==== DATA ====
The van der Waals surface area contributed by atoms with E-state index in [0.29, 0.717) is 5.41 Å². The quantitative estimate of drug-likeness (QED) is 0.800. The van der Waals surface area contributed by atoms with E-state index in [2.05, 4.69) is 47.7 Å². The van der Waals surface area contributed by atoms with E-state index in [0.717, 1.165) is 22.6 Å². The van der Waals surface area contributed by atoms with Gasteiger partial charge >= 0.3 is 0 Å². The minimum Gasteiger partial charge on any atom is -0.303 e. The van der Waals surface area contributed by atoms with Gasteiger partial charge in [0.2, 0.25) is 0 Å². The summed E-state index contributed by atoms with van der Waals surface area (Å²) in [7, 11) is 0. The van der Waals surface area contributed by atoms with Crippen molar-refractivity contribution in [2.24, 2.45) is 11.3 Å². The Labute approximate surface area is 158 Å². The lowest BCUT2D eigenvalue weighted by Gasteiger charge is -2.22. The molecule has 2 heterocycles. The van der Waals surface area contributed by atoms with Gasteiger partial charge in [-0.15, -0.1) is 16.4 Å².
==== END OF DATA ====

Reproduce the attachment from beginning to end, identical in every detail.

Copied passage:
The van der Waals surface area contributed by atoms with E-state index in [0.29, 0.717) is 5.41 Å². The quantitative estimate of drug-likeness (QED) is 0.800. The van der Waals surface area contributed by atoms with E-state index in [2.05, 4.69) is 47.7 Å². The van der Waals surface area contributed by atoms with E-state index in [0.717, 1.165) is 22.6 Å². The van der Waals surface area contributed by atoms with Gasteiger partial charge >= 0.3 is 0 Å². The minimum Gasteiger partial charge on any atom is -0.303 e. The van der Waals surface area contributed by atoms with Gasteiger partial charge in [0.2, 0.25) is 0 Å². The summed E-state index contributed by atoms with van der Waals surface area (Å²) in [7, 11) is 0. The van der Waals surface area contributed by atoms with Crippen molar-refractivity contribution in [2.24, 2.45) is 11.3 Å². The Labute approximate surface area is 158 Å². The lowest BCUT2D eigenvalue weighted by Gasteiger charge is -2.22. The molecule has 2 heterocycles. The van der Waals surface area contributed by atoms with Gasteiger partial charge in [-0.15, -0.1) is 16.4 Å².